Mercury is really is a rare figure. The example above can be confidently attributed to the Brown Base Group pot bank. Until last week, it was the only Brown Base Mercury I knew of--but then another was shown to me, sadly with a poorly restored object of sorts in the raised hand.
Interestingly, I know of one other Mercury, formerly in the Hope McCormick Collection. Seen below, it oozes Dale features--and it is impressed on the back with John Dale’s mark.
Have you noticed how much green is in the Dale figure and how none is in the Brown Base figure? Last week, I lined up a good number of eighteenth-century figures (predominantly Neale and Ralph Wood) and noted how very little green was used in their decoration. What green there was was watery and either a little minty or olivey. In sharp contrast, figures that I can date to the 1820s use LOTS of greens, strong greens of all sorts.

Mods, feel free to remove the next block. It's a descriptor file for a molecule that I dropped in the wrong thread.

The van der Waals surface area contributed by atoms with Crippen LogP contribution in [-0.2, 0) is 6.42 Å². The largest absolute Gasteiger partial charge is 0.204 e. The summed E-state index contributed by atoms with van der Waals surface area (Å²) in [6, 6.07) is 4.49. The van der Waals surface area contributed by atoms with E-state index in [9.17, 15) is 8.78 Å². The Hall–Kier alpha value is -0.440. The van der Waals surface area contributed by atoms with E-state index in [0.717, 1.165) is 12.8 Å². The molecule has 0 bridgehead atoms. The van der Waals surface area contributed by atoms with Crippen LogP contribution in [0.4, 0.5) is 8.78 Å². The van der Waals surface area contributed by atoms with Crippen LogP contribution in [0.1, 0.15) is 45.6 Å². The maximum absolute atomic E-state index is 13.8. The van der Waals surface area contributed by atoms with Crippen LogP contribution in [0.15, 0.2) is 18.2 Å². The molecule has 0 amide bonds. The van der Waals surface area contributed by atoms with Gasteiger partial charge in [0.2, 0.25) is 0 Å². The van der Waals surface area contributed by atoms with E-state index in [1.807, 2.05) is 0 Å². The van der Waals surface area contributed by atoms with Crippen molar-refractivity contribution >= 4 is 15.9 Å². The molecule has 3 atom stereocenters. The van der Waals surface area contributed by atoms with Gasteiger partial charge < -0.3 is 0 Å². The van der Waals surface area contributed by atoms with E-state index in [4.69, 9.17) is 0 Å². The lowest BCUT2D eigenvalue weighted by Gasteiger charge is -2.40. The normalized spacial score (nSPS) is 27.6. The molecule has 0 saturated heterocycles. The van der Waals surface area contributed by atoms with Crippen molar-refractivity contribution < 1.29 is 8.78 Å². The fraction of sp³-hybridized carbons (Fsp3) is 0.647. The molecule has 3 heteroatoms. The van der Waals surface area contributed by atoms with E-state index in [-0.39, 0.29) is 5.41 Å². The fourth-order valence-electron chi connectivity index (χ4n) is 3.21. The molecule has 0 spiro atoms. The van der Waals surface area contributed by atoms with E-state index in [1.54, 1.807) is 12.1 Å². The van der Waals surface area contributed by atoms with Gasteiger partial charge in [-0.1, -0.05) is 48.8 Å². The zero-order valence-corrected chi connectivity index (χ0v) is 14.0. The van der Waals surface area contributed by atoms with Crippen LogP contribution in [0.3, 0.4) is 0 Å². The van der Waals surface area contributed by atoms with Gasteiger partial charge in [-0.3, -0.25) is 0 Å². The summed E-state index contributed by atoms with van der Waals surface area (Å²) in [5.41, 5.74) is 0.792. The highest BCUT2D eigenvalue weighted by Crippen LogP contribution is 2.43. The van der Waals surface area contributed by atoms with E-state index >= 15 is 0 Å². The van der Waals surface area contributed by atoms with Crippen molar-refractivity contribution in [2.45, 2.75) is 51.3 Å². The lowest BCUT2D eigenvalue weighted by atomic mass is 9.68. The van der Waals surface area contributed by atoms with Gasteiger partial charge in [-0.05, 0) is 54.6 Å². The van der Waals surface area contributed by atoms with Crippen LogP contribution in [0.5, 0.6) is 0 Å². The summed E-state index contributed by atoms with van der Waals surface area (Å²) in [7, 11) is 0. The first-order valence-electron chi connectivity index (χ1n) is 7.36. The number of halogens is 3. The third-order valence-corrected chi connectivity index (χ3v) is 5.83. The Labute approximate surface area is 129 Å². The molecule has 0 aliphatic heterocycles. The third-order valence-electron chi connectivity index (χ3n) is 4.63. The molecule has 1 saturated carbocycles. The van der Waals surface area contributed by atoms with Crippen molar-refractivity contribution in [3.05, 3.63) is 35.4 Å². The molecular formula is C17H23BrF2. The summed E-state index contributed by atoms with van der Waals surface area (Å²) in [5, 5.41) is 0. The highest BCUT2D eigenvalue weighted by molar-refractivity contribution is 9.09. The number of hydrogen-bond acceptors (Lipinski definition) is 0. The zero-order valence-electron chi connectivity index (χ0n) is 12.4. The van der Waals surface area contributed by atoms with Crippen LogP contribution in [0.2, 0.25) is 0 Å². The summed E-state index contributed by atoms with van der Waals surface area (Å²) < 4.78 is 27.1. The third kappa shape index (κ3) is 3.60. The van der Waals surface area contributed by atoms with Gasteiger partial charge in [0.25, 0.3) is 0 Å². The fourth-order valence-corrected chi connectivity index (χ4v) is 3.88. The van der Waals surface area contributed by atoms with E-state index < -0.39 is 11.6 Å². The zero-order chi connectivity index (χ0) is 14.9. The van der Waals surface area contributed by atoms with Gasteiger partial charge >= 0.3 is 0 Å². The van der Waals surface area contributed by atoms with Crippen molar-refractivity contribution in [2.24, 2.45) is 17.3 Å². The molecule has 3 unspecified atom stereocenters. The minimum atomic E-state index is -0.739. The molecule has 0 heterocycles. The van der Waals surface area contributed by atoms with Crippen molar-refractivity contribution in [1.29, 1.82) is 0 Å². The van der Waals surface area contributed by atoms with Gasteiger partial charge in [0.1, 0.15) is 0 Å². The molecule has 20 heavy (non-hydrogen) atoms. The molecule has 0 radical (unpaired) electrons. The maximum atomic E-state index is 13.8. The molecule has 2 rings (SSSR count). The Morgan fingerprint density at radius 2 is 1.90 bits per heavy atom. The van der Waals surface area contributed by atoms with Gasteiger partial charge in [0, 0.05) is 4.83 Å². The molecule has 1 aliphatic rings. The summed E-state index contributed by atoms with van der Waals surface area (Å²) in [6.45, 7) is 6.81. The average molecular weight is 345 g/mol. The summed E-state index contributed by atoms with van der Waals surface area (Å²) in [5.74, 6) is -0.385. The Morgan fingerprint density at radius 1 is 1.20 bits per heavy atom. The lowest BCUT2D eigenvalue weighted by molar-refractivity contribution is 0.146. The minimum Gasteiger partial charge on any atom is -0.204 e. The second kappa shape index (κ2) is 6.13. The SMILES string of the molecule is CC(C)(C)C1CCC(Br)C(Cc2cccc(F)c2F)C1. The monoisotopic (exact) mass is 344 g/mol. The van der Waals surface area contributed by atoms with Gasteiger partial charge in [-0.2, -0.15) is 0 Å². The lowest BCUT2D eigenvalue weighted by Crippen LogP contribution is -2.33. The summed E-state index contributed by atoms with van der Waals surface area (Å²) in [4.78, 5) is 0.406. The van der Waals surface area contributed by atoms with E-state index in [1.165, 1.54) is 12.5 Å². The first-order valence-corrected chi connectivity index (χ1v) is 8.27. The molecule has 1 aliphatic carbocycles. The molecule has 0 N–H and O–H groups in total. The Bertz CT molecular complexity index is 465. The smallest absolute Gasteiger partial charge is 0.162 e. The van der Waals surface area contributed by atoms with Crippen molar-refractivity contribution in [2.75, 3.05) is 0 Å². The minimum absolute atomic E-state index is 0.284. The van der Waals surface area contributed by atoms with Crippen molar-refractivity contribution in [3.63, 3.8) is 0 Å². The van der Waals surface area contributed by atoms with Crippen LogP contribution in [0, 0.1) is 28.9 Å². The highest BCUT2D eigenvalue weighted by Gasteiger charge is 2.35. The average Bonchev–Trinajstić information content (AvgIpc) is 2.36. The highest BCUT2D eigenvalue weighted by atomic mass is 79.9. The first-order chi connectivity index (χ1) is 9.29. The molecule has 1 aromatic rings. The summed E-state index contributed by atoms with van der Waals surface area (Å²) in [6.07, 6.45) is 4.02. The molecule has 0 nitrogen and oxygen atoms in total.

The reason for the difference in the greens over the time period is based on the fact that chrome oxide was added to green enamels in 1805--and this yielded MUCH stronger shades of green. I suspect yellow were also affected by some change in the early decades of the nineteenth century---or perhaps enamelers just brightened the whole palette. There is so much we just don't know!